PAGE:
Message Map Anatomy

To tell your story, where do you begin?

Starting your Message Map
Start your Message Map on a whiteboard or worksheet. Capture everyone’s best ideas.

In my workshops, we do a lightning-fast exercise to create a 7-second story on a Message Map.

A Message Map gives you an elevator speech of 23 words or less, so you can tell your story in 7 seconds. That quick start is crucial to break through short attention spans.

Observing people do this exercise sparked 4 ideas about where to begin to tell your story on a Message Map.

Change your point of view

The best Message Maps start with your customers’ viewpoint.

Imagine that you are the customer. When you tell your story, shift from a marketer’s mindset into the mindset of your audience.

Looking through the eyes of your audience, ask and answer: what’s in it for me? (WIIFM?)

Use everything you know about your customers – including buyer personas, demographics, pain points, worries, experiences and questions – to inform the message. The best Message Maps are always customer-centric.

Start with home base or positive points?

When teams work on a Message Map, they furiously debate what’s the best home base message. And they may find many options and many opinions about where the message should begin.

When you only have 23 words to work with, every single word matters. The home base is the most important part of your story, what people hear first.

So, you want it to be perfect. But that may mean you get stuck, trying to perfect home base.

If you get stuck on home base, start with the 3 or 4 positive points that support your home base. Articulating positive points can lead you to a good home base.

Think about it this way: Some reporters write a story and then find a headline. Others write a headline and subheads before they write a story.

Both approaches to tell your story can work. Do what works for you.

If you can write a home base first, start there. If you need to build up positive points first and then derive or deduce a home base, do that.

Either way can be successful. It’s most important to keep your ideas flowing. Don’t get stuck thinking that you’ve got to start to tell your story in one place or the other.

Lead with a statement or a question?

Consider both approaches when you create a home base for your Message Map.

Message Map with a statement for home base
Some Message Maps begin with a statement, others with a question. Here’s the AAA Northeast Message Map.

Most Message Maps begin with a statement. Here are some examples:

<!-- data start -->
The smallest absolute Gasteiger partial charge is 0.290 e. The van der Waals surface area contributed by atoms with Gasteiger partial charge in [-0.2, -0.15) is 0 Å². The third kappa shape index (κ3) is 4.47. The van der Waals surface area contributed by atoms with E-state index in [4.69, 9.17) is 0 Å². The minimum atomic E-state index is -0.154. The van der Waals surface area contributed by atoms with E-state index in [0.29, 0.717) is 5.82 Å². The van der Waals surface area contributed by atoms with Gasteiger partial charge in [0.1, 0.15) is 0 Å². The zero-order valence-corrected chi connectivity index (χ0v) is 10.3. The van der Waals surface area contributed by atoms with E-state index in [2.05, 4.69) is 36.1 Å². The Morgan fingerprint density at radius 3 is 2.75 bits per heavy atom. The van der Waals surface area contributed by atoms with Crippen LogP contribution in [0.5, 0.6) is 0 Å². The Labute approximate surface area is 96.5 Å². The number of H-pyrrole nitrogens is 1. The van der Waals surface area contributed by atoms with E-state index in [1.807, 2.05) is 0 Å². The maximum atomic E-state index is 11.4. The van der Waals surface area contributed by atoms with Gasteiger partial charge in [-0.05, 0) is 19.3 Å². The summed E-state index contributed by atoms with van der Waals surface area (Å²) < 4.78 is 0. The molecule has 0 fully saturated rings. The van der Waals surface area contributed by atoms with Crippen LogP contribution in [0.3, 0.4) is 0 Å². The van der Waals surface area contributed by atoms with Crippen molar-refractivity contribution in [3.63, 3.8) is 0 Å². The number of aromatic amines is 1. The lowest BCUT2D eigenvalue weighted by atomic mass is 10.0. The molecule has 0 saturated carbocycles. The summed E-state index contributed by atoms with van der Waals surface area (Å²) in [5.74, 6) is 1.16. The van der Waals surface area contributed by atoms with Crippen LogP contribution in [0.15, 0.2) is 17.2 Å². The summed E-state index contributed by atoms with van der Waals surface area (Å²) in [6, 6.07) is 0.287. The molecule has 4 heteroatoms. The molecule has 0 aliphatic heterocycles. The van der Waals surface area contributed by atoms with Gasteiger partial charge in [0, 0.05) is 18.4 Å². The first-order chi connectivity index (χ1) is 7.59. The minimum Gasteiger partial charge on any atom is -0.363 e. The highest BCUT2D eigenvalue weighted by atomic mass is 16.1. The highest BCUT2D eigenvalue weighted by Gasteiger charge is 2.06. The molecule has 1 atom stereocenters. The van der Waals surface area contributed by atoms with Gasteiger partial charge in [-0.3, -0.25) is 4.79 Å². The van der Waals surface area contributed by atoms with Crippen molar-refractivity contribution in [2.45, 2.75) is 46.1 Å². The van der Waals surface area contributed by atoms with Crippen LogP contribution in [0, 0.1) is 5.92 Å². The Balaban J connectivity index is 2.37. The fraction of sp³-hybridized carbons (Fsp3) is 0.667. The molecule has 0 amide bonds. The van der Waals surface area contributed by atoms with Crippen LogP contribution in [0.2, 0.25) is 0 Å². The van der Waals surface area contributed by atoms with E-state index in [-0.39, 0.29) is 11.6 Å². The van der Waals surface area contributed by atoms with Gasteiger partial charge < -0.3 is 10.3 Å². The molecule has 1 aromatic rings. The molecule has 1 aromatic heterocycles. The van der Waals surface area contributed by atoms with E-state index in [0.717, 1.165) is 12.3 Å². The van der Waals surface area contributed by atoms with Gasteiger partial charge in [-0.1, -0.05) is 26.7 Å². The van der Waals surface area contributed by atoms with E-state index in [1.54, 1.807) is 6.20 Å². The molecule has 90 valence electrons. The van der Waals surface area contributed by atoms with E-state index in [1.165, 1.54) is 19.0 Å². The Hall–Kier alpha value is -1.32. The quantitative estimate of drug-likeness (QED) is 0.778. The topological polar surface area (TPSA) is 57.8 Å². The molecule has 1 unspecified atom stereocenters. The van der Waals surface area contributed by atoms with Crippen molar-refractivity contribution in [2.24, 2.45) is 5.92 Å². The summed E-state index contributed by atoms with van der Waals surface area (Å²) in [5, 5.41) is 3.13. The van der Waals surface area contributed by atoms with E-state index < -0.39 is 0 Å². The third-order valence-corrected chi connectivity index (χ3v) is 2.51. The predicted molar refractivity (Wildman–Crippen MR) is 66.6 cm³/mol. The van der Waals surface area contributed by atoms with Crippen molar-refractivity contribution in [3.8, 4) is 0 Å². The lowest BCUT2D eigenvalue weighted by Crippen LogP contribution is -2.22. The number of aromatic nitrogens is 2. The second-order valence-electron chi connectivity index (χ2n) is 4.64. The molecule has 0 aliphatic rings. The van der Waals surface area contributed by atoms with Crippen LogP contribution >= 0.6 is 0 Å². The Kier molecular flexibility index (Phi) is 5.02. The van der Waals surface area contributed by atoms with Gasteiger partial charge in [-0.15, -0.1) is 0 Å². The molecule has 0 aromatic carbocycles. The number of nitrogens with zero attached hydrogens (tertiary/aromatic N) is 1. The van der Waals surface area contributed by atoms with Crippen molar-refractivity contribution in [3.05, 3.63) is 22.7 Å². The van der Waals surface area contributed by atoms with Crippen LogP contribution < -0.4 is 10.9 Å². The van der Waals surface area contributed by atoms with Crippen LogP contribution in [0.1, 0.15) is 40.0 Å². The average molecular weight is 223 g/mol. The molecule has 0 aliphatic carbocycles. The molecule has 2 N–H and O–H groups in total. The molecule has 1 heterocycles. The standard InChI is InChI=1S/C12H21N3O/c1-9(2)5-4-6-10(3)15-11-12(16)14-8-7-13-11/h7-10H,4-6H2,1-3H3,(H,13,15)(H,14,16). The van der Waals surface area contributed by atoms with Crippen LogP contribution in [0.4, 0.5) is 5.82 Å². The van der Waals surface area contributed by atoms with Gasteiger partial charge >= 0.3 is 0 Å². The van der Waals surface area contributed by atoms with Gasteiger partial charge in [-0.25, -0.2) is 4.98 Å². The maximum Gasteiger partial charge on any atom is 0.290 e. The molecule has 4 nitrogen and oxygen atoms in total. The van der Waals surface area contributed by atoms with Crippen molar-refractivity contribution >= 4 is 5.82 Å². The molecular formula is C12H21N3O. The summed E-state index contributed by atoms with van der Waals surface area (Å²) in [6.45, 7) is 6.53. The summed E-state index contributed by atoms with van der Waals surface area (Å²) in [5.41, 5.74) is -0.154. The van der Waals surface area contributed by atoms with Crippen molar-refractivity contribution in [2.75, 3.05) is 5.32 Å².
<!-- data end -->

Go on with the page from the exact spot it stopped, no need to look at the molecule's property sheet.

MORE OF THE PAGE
• Walgreens helps women on the go survive the holidays with the best tips, ideas and how-to’s.
  • West Virginia University offers a world-class graduate education with expert faculty, engaging classes, flexible and accessible resources, and career impact.
  • AAA Northeast provides peace of mind for drivers, with savings on travel, roadside assistance and  insurance.

But Message Maps also can begin with a question, when that’s a better place to start your story.

Questions intrigue your audience because they instantly start thinking about what the answer is.

  • Got milk?
  • Is your local area network ready for tomorrow? (Tellabs)
  • How could you become a real-life hero? (Be the Match)

Get a team to buy into one message

If your team gets bogged down debating what the message is, this exercise can help them get unstuck.

Individual Message Maps build into a unified Message Map
Capture the best ideas from each person by creating individual Message Maps. Choose the best elements from each to create a unified Message Map.

Have each member of the team prepare his or her own Message Map.

Then tape all the Message Maps to the wall. Or put all the Message Maps on a whiteboard.

If there are 4 people on a team, you may discover 4 different ways to tell the story. That’s an embarrassment of riches.

Think about multiple Message Maps like this: If you move to a new house, you might try different routes to work. Over time, you’ll find out which one’s best. That becomes your routine route.

Message Maps work the same way. There are many ways to tell a story. By looking at several maps, you may find the best way even quicker.

Ask each member of the team to flag the best parts of each Message Map with a star or sticky note. Use those components to build one unified Message Map from all the ideas on the wall.

Iterate your Message Map over time

Draft a home base and positive points. Over time, edit each element of the map to sharpen it up.

The best ideas for Message Maps may come to you when you’re not at work and not under pressure to perform.

A great home base idea may come to you in the shower, or when you wake up tomorrow morning. Write it down, quick!

Keep your Message Map fresh and newsy

As things change with your company or your brand, revisit and refresh your Message Map. Plug in new components to keep your story fresh.

At a minimum, check your message every 3 months to see if you’ve found better words or ways to tell your story. That’s how you’ll become an even better storyteller with Message Maps!